Almost 90 percent of American adults surveyed use the Internet, and almost all say that the Internet has been a good thing for them personally.
Among the 1,000 American adults surveyed by Pew Research in January, 87 percent now use the Internet. That number is even higher for certain groups. Internet use was claimed by 99 percent of people in households that earn $75,000 or more, 97 percent of adults ages 18-29, and 97 percent of those with college degrees.
A full 68 percent of those polled connect to the Internet via mobile devices. On a related note, ownership of cell phones jumped to 90 percent in the new poll from 53 percent in Pew's first survey back in 2000. Smartphone ownership surged to 58 percent this year from 35 percent in 2011.
How do the people surveyed view the Internet and technology in general?
The Internet was seen as a good thing personally for 90 percent of those polled, a bad thing by only 6 percent, and a combination of the two by 3 percent. And the Internet was deemed a good thing for society by 76 percent, a bad thing by 15 percent, and a mixture of the two by 8 percent.
A hefty 53 percent of all Internet users said the Internet would be "very hard" to give up, with most of those citing job-related reasons or other essential needs. And 49 percent of cell phone owners said the same thing about their devices.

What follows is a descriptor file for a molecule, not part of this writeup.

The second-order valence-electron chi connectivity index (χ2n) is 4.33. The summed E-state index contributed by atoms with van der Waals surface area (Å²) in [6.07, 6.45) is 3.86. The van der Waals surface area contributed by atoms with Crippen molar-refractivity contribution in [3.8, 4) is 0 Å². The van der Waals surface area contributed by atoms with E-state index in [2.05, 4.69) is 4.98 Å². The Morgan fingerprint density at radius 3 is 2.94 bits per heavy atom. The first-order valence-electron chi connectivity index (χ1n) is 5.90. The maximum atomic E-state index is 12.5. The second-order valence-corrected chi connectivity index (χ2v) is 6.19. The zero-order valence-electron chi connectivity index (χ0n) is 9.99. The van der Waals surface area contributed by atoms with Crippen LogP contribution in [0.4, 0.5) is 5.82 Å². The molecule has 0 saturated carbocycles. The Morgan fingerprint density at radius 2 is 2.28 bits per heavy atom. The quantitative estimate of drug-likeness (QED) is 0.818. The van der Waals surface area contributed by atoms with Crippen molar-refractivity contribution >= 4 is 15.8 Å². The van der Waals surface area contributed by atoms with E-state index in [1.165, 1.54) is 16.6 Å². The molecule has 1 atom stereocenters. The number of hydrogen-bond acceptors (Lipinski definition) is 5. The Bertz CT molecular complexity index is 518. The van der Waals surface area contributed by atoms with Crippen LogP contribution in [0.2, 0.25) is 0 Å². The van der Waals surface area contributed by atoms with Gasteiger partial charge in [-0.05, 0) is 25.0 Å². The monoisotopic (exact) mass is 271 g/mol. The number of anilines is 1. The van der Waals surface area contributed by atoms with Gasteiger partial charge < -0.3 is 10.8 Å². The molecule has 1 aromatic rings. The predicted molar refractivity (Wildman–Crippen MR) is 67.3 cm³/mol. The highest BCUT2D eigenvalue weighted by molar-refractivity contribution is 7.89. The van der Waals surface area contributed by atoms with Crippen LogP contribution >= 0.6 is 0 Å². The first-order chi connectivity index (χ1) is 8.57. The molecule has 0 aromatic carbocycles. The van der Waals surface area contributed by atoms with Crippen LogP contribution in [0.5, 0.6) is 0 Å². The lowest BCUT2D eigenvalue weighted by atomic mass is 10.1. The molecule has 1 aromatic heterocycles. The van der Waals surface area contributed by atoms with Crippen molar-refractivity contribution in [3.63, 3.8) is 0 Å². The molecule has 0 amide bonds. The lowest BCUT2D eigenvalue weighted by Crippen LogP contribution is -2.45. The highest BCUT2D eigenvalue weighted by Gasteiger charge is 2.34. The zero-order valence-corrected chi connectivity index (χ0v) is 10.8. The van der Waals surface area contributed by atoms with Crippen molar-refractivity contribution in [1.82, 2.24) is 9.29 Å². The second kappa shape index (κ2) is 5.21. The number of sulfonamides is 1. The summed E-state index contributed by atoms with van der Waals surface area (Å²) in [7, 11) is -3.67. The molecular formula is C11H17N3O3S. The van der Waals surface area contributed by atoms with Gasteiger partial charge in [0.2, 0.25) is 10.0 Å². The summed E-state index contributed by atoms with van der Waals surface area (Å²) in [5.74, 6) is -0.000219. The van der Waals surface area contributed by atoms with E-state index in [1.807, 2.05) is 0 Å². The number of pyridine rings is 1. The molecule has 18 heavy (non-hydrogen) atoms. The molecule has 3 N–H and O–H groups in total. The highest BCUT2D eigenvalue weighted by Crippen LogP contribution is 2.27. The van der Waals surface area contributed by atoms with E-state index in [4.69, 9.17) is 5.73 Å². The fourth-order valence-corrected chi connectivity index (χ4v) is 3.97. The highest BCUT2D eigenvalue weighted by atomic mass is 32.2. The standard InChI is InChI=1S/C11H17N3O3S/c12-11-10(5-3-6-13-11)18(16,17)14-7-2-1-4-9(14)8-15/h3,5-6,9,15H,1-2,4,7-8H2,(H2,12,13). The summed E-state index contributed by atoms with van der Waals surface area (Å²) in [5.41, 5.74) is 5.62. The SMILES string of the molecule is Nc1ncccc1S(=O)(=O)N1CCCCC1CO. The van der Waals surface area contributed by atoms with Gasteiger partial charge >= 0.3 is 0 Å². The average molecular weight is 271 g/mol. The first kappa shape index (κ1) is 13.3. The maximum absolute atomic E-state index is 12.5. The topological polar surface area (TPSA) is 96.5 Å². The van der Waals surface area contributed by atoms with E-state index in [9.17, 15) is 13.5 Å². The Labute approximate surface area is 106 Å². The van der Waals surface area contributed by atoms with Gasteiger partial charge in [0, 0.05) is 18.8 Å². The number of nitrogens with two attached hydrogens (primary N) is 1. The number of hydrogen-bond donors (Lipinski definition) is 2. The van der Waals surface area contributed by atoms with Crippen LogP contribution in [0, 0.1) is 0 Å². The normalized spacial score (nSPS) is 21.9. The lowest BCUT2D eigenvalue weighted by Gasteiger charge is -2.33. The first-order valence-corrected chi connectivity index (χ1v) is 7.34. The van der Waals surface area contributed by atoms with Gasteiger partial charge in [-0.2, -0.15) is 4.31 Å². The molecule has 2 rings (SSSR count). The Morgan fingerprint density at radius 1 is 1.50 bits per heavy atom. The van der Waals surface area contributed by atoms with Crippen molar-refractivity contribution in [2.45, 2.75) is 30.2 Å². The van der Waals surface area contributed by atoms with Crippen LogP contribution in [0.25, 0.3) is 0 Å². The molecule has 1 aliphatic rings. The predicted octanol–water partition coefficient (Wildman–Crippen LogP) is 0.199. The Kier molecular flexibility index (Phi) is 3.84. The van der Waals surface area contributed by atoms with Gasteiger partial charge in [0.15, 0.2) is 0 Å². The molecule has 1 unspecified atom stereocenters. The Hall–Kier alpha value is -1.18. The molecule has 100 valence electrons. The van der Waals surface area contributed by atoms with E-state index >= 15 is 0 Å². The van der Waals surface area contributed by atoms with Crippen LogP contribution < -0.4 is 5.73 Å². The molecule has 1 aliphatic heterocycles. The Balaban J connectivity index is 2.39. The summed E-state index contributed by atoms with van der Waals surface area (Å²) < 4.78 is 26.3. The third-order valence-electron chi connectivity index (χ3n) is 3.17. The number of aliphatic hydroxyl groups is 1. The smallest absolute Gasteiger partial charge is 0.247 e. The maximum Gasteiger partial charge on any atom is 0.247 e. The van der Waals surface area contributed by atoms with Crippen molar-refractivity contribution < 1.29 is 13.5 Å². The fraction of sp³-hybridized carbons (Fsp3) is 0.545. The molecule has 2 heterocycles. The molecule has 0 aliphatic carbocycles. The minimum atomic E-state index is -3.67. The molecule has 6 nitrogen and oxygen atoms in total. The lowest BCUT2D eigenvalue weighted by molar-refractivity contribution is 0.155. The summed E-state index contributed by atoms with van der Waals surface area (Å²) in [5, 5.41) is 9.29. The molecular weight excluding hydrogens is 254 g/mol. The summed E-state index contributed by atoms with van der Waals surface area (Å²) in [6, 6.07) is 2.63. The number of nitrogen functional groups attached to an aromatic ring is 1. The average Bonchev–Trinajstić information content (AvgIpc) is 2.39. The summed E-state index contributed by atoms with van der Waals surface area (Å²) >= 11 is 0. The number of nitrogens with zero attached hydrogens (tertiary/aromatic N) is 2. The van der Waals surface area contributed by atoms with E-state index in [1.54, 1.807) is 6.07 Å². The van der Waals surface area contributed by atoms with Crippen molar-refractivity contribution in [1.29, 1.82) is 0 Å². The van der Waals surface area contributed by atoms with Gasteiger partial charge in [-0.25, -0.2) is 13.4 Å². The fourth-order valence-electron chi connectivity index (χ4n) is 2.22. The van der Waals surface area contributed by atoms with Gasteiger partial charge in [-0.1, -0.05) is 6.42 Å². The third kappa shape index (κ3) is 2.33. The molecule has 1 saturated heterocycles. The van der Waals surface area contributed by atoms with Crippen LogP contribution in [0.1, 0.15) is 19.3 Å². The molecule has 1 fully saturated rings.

The Internet is sometimes perceived as unfriendly territory due to the nasty comments, hostility, and arguments that mark many online forums and other sites. But 70 percent of those polled said they'd been treated kindly or generously by their fellow Internet users. Only 25 percent reported that they were treated unkindly or had been attacked.
Further, 56 percent said they've seen online groups help a person or community resolve a problem. Only 25 percent said they left an online group because the interaction was too heated or the members were unpleasant to each other.
Pew conducted its latest poll to mark the upcoming 25th anniversary of the World Wide Web. Though the Web actually launched in 1991, parent Tim Berners-Lee wrote his initial proposal for a "distributed hypertext system" in March 1989.